The baker’s skill in managing fermentation, not the type of oven used, is what makes good bread. – Chad Robertson
It’s so thrilling that I have finally been able to embrace baking with wild yeast! And the three essential things I learned this summer are:
- Don’t be afraid.
- Put a hat on the bread for the first half of the baking time.
- Make sure the starter floats.
Yesterday, when it was 30C outside, it was really hard to believe that it was the end of September. But today, with the outdoor temperature mercifully at the correct level (around 16C), the following note from BREAD magazine isn’t so difficult to fathom.
This is the last week of Sourdough September! I hope you’ve developed a real taste for it and will continue on nurturing your starters in October and beyond. Basically, once you get into the rhythm of maintaining one, making bread with it is just a matter of finding a schedule that suits you.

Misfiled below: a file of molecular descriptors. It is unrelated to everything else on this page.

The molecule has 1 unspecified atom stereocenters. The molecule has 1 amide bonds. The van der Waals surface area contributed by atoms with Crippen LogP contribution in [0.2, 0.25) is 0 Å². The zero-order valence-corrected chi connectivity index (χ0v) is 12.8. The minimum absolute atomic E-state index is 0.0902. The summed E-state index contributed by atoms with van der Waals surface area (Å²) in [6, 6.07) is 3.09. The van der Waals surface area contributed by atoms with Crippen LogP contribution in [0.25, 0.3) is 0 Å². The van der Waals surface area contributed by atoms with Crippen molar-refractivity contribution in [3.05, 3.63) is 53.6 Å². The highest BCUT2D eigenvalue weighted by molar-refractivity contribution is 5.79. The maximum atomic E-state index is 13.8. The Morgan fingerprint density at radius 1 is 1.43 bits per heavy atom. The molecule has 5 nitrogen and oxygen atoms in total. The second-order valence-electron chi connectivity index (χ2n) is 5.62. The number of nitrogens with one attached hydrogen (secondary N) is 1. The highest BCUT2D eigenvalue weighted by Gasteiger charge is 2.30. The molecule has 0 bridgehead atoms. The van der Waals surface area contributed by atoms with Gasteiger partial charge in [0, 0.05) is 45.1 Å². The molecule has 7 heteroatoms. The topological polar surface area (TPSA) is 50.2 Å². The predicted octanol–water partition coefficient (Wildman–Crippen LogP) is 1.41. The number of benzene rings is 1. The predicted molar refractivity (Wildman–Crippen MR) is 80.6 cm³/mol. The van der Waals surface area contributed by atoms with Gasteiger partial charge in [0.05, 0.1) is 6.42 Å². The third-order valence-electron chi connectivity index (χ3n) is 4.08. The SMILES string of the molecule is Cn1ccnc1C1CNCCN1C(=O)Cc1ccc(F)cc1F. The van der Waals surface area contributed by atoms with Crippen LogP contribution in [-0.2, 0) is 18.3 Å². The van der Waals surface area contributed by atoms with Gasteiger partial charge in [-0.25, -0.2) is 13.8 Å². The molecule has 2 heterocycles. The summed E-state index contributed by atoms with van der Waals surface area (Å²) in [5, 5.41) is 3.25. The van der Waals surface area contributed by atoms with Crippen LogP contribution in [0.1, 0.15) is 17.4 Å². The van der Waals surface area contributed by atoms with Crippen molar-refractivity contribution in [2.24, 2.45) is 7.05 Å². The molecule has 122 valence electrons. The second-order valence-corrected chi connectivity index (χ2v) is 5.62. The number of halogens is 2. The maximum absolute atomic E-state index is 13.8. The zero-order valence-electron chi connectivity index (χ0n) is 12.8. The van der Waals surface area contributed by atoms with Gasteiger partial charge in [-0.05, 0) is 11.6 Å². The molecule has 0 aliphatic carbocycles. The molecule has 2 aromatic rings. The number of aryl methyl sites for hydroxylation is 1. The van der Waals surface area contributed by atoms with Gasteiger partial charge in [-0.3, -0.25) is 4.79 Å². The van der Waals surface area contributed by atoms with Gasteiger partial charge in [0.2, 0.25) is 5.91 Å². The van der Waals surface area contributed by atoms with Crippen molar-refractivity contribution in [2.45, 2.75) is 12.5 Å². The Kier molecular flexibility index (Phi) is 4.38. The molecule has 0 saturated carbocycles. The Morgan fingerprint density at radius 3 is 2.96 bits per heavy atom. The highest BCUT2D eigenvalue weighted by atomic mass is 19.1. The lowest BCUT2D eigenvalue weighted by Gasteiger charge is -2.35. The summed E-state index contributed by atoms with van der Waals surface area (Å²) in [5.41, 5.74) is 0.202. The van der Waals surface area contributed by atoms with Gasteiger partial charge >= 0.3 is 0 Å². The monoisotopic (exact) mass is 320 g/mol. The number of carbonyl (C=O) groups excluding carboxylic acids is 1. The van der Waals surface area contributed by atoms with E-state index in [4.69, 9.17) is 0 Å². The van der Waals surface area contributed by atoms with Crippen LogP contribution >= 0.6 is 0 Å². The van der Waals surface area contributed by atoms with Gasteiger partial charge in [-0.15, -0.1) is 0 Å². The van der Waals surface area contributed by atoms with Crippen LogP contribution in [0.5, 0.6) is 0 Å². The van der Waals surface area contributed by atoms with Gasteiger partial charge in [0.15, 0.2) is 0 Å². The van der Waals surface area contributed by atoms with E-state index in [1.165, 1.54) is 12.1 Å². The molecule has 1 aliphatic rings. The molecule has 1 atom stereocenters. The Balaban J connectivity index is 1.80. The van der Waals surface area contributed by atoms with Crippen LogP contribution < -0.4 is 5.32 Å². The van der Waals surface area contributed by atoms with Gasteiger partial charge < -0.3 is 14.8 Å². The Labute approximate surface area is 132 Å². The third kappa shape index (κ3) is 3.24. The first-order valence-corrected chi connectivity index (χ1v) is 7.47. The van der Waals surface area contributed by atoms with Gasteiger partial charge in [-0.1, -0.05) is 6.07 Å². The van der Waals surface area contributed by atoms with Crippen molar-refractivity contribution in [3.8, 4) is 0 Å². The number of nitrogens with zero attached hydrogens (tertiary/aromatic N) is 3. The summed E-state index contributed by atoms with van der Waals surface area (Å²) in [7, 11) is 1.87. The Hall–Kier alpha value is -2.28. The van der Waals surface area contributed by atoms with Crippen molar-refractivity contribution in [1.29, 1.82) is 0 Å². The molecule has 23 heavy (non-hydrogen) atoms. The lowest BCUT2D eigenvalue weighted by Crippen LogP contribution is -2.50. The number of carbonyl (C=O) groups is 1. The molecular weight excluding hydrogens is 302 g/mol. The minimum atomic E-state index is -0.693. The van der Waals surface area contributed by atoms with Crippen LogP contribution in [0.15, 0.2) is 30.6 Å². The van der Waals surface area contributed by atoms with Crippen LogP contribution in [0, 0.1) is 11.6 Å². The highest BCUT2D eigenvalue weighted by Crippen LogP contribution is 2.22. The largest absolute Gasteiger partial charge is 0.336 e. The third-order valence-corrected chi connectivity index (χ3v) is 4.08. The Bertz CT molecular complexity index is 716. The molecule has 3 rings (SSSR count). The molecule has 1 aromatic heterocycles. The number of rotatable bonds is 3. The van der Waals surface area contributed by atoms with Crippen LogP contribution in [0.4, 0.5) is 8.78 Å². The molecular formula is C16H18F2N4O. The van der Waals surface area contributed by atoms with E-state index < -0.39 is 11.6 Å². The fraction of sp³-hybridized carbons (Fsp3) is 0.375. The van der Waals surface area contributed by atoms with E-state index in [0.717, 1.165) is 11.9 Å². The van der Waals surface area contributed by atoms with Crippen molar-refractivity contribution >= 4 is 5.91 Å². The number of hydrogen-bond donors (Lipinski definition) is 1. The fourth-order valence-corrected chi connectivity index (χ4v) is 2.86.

Personally, I’m a firm believer in making your dough do the work while you sleep — overnight fermentation is a cool way of developing flavor to your bread and allowing the yeasts to eat the sugars in your dough whilst you rest!
-BREAD Magazine Update, 24 September 2017
We’ll definitely be continuing to use the Mason starter bubbling away happily in the fridge. I’m really interested to see how it will act as the kitchen temperature drops when autumn really sets in. I’m also very excited about using it for making naan, focaccia, fougasse, etc. etc.
Here are the resulting loaves from this month of “Sourdough September” (I would have baked more, but our freezer isn’t large enough….):